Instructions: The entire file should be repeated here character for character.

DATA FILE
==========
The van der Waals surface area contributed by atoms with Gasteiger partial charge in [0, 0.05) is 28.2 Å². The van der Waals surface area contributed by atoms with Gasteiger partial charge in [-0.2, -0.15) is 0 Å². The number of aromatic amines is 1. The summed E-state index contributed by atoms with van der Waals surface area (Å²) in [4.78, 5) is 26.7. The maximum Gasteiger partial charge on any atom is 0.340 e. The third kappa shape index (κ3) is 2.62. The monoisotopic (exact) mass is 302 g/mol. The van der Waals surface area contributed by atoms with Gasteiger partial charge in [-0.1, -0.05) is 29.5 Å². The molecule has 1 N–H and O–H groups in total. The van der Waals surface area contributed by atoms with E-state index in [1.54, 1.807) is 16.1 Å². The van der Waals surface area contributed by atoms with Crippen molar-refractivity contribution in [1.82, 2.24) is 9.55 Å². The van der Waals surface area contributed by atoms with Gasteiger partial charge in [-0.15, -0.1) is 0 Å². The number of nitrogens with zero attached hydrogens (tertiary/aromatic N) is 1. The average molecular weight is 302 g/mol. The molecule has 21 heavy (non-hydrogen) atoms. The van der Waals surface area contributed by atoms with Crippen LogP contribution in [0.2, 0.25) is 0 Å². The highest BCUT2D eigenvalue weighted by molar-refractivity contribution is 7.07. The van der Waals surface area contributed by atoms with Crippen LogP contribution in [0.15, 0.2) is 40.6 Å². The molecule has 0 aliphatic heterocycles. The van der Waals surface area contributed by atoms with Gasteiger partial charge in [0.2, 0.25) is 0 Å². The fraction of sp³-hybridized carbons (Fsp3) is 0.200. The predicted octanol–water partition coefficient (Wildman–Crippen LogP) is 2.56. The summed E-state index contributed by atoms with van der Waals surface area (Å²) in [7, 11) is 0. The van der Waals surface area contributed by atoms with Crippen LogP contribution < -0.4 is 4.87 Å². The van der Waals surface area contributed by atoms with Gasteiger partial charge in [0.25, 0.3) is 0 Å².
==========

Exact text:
The van der Waals surface area contributed by atoms with Gasteiger partial charge in [0, 0.05) is 28.2 Å². The van der Waals surface area contributed by atoms with Gasteiger partial charge in [-0.2, -0.15) is 0 Å². The number of aromatic amines is 1. The summed E-state index contributed by atoms with van der Waals surface area (Å²) in [4.78, 5) is 26.7. The maximum Gasteiger partial charge on any atom is 0.340 e. The third kappa shape index (κ3) is 2.62. The monoisotopic (exact) mass is 302 g/mol. The van der Waals surface area contributed by atoms with Gasteiger partial charge in [-0.1, -0.05) is 29.5 Å². The molecule has 1 N–H and O–H groups in total. The van der Waals surface area contributed by atoms with E-state index in [1.54, 1.807) is 16.1 Å². The van der Waals surface area contributed by atoms with Crippen molar-refractivity contribution in [1.82, 2.24) is 9.55 Å². The van der Waals surface area contributed by atoms with Gasteiger partial charge in [-0.15, -0.1) is 0 Å². The number of nitrogens with zero attached hydrogens (tertiary/aromatic N) is 1. The average molecular weight is 302 g/mol. The molecule has 21 heavy (non-hydrogen) atoms. The van der Waals surface area contributed by atoms with Crippen LogP contribution in [0.2, 0.25) is 0 Å². The highest BCUT2D eigenvalue weighted by molar-refractivity contribution is 7.07. The van der Waals surface area contributed by atoms with Crippen LogP contribution in [0.15, 0.2) is 40.6 Å². The molecule has 0 aliphatic heterocycles. The van der Waals surface area contributed by atoms with Gasteiger partial charge in [0.2, 0.25) is 0 Å². The fraction of sp³-hybridized carbons (Fsp3) is 0.200. The predicted octanol–water partition coefficient (Wildman–Crippen LogP) is 2.56. The summed E-state index contributed by atoms with van der Waals surface area (Å²) in [7, 11) is 0. The van der Waals surface area contributed by atoms with Crippen LogP contribution < -0.4 is 4.87 Å². The van der Waals surface area contributed by atoms with Gasteiger partial charge in [0.25, 0.3) is 0 Å².